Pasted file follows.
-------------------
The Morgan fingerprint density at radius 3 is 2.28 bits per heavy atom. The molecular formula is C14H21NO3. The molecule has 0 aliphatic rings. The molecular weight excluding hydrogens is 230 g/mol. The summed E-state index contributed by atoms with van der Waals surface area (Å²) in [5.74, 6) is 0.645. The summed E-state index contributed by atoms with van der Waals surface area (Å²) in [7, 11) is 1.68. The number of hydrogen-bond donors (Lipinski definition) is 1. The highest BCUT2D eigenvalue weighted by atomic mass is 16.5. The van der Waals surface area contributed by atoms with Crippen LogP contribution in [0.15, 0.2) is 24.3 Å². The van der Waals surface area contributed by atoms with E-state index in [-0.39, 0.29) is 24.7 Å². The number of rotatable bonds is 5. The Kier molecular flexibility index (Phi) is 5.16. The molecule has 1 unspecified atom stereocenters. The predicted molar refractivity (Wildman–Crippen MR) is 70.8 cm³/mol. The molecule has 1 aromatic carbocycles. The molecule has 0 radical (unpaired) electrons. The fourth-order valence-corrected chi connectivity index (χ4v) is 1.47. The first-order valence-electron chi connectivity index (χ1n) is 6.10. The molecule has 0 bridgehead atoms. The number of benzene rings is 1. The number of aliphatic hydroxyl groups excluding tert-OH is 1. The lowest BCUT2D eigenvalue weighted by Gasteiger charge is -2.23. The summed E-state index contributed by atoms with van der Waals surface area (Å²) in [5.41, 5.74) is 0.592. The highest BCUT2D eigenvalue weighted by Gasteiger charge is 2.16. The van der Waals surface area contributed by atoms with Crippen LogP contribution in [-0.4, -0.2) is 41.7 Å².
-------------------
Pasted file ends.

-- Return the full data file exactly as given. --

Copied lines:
The Morgan fingerprint density at radius 3 is 2.28 bits per heavy atom. The molecular formula is C14H21NO3. The molecule has 0 aliphatic rings. The molecular weight excluding hydrogens is 230 g/mol. The summed E-state index contributed by atoms with van der Waals surface area (Å²) in [5.74, 6) is 0.645. The summed E-state index contributed by atoms with van der Waals surface area (Å²) in [7, 11) is 1.68. The number of hydrogen-bond donors (Lipinski definition) is 1. The highest BCUT2D eigenvalue weighted by atomic mass is 16.5. The van der Waals surface area contributed by atoms with Crippen LogP contribution in [0.15, 0.2) is 24.3 Å². The van der Waals surface area contributed by atoms with E-state index in [-0.39, 0.29) is 24.7 Å². The number of rotatable bonds is 5. The Kier molecular flexibility index (Phi) is 5.16. The molecule has 1 unspecified atom stereocenters. The predicted molar refractivity (Wildman–Crippen MR) is 70.8 cm³/mol. The molecule has 1 aromatic carbocycles. The molecule has 0 radical (unpaired) electrons. The fourth-order valence-corrected chi connectivity index (χ4v) is 1.47. The first-order valence-electron chi connectivity index (χ1n) is 6.10. The molecule has 0 bridgehead atoms. The number of benzene rings is 1. The number of aliphatic hydroxyl groups excluding tert-OH is 1. The lowest BCUT2D eigenvalue weighted by Gasteiger charge is -2.23. The summed E-state index contributed by atoms with van der Waals surface area (Å²) in [5.41, 5.74) is 0.592. The highest BCUT2D eigenvalue weighted by Gasteiger charge is 2.16. The van der Waals surface area contributed by atoms with Crippen LogP contribution in [-0.4, -0.2) is 41.7 Å².